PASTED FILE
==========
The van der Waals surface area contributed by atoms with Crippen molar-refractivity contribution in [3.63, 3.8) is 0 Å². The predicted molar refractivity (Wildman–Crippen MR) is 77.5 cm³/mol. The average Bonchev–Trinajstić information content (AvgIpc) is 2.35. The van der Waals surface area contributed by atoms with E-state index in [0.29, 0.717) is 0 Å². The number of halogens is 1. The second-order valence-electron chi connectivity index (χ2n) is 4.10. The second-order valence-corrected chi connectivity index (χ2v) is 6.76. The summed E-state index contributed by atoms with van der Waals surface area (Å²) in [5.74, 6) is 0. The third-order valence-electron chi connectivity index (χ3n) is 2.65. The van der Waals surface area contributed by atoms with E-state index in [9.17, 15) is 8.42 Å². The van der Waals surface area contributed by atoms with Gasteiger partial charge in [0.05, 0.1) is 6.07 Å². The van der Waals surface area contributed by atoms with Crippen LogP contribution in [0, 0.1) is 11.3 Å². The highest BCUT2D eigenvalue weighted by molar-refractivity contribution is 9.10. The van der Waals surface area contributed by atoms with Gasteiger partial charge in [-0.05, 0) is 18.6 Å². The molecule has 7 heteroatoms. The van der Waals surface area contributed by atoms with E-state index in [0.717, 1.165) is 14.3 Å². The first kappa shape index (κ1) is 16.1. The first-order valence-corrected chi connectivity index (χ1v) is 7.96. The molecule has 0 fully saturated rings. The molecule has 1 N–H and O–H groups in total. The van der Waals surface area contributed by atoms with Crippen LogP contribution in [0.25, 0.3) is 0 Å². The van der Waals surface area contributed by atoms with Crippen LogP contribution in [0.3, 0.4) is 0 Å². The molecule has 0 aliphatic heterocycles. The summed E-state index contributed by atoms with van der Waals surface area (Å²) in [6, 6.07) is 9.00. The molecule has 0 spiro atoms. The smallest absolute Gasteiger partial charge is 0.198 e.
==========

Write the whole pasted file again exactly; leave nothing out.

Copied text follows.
The van der Waals surface area contributed by atoms with Crippen molar-refractivity contribution in [3.63, 3.8) is 0 Å². The predicted molar refractivity (Wildman–Crippen MR) is 77.5 cm³/mol. The average Bonchev–Trinajstić information content (AvgIpc) is 2.35. The van der Waals surface area contributed by atoms with E-state index in [0.29, 0.717) is 0 Å². The number of halogens is 1. The second-order valence-electron chi connectivity index (χ2n) is 4.10. The second-order valence-corrected chi connectivity index (χ2v) is 6.76. The summed E-state index contributed by atoms with van der Waals surface area (Å²) in [5.74, 6) is 0. The third-order valence-electron chi connectivity index (χ3n) is 2.65. The van der Waals surface area contributed by atoms with E-state index in [9.17, 15) is 8.42 Å². The van der Waals surface area contributed by atoms with Gasteiger partial charge in [0.05, 0.1) is 6.07 Å². The van der Waals surface area contributed by atoms with Crippen LogP contribution in [0, 0.1) is 11.3 Å². The highest BCUT2D eigenvalue weighted by molar-refractivity contribution is 9.10. The van der Waals surface area contributed by atoms with Gasteiger partial charge in [-0.05, 0) is 18.6 Å². The molecule has 7 heteroatoms. The van der Waals surface area contributed by atoms with E-state index in [0.717, 1.165) is 14.3 Å². The first kappa shape index (κ1) is 16.1. The first-order valence-corrected chi connectivity index (χ1v) is 7.96. The molecule has 0 fully saturated rings. The molecule has 1 N–H and O–H groups in total. The van der Waals surface area contributed by atoms with Crippen LogP contribution in [0.25, 0.3) is 0 Å². The van der Waals surface area contributed by atoms with Crippen LogP contribution in [0.3, 0.4) is 0 Å². The molecule has 0 aliphatic heterocycles. The summed E-state index contributed by atoms with van der Waals surface area (Å²) in [6, 6.07) is 9.00. The molecule has 0 spiro atoms. The smallest absolute Gasteiger partial charge is 0.198 e.